‘The Jew constructed a whole history of the world of which he made himself the centre; and from this moment, that is, the moment when Jehovah makes the covenant with Abraham, the fate of Israel forms the history of the world, indeed, the history of the whole cosmos, the one thing about which the Creator of the world troubles himself. It is as if the circles always become narrower; at last only the central point remains: the Ego” (Mr. Houston Stewart Chamberlain).


One of these authorities is a Zionist Jew and the other is what the first would call an anti-semite; the reader will see that they are in perfect agreement about the essence of the Judaic creed.


Indeed, the student of this question finds that there is really no disagreement about such matters between the Talmudic-Jewish scholars and those objectors whom they accuse of prejudice; what the Jewish extremists really complain of is that any criticism should be made from quarters “outside the law”; this is to them intolerable.


The questions devised by Napoleon show that, unlike the British and American politicians of this century who have taken up Zionism, he perfectly understood the nature of Judaism and the problem of human relationships thrown up by it. He knew that, according to the Judaic Law, the world had been created, at a date precisely determined, solely for the Jews and everything that happened in it (including such an episode as that of his own fame and power) was calculated simply to bring about the Jewish triumph.


Napoleon in his day comprehended the Judaic theory as it is expounded, in this century, by Dr. Kastein in relation to King Cyrus of Persia and his conquest of Babylon in 538 BC:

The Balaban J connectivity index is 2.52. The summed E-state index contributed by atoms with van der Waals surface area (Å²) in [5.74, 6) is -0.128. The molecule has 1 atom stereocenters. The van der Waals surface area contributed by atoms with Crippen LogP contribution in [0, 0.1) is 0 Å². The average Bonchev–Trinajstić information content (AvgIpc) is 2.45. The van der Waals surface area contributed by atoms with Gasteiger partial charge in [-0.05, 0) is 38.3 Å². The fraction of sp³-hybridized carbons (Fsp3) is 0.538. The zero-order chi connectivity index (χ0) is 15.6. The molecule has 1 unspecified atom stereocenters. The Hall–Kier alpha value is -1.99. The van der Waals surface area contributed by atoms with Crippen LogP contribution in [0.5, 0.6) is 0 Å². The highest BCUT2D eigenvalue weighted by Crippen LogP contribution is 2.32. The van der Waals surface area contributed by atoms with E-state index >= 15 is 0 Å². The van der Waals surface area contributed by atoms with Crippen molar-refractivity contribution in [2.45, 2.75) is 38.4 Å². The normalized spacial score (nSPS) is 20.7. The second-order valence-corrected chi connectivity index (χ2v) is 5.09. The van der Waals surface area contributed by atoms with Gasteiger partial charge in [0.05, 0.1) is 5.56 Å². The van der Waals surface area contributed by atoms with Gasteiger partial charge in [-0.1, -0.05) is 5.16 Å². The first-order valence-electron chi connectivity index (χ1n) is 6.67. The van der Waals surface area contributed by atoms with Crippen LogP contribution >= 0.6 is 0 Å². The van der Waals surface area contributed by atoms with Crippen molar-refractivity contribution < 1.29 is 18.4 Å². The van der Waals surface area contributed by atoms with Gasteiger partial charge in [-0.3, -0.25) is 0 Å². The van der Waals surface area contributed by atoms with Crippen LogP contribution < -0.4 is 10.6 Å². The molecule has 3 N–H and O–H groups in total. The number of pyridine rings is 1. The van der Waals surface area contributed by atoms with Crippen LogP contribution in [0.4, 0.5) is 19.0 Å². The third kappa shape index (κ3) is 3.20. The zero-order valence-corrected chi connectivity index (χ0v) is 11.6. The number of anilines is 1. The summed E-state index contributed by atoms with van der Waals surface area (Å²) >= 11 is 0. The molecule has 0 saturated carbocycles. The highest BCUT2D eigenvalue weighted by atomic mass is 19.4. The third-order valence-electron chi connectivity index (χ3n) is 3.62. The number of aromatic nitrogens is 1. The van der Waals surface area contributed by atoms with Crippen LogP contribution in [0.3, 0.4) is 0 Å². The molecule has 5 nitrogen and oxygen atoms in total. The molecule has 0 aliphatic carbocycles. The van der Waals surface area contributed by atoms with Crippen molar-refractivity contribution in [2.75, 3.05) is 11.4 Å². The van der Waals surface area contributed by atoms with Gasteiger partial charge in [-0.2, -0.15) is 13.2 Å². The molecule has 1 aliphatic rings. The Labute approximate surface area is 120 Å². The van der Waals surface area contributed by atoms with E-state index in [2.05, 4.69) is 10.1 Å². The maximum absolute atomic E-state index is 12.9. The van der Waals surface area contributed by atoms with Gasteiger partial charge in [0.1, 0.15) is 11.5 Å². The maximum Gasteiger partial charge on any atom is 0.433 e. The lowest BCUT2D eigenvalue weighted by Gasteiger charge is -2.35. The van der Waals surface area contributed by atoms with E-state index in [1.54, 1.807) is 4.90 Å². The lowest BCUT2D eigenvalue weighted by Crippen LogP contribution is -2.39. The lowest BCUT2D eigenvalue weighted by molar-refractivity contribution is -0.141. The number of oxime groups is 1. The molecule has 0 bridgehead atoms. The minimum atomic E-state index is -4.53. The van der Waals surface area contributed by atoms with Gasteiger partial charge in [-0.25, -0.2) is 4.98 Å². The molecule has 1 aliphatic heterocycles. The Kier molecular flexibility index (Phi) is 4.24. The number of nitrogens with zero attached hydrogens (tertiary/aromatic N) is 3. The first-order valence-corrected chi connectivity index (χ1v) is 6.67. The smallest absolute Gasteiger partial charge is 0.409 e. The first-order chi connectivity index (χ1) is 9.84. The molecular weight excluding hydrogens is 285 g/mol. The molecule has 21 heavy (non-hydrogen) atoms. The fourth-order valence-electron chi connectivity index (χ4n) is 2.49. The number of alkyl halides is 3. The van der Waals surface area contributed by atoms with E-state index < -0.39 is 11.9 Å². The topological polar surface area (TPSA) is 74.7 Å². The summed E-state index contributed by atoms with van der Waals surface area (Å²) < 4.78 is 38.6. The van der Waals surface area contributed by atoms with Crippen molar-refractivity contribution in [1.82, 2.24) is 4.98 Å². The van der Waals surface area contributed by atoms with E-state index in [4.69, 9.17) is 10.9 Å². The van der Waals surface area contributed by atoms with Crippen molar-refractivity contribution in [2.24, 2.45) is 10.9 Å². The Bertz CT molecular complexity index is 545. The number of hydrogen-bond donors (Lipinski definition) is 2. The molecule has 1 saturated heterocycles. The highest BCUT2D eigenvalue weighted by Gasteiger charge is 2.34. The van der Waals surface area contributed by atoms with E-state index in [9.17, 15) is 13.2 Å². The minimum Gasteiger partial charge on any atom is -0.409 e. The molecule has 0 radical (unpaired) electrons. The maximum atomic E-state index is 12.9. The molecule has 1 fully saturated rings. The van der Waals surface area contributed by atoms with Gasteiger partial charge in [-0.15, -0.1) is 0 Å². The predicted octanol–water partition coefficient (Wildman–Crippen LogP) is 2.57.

“If the greatest king of the age was to be an instrument in the hands of the Jewish God, it meant that this God was one who determined the date not only of one people but of all peoples; that he determined the fate of nations, the fate of the whole world.”


Napoleon had tentatively offered to make himself “an instrument in the hands of the Jewish God” in the matter of Jerusalem, but had been foiled by the defender of Acre. Now he was Emperor and was not ready to be “an instrument,” nor would he accept the proposition at all.


He set out to make the Jews stand up and declare their allegiance, and shrewdly devised questions which were equally impossible to answer without repudiating




the central idea, or to evade without incurring the later reproach of falsehood. Dr. Kastein calls the questions “infamous,” but that is only in the spirit earlier mentioned, that any question from a being outside the Law is infamous.


In another passage Dr. Kastein says, with involuntary admiration, that Napoleon in his questions “correctly grasped the principle of the problem,” and this is higher praise than that accorded by Dr. Kastein to any other Gentile ruler.


Also, it is true; had mortal man been able to find an answer to “the Jewish question” Napoleon would have found it, for his enquiries went to the very heart of the matter and left truthful men only with the choice between a pledge of loyalty and an open admission of inveterate disloyalty.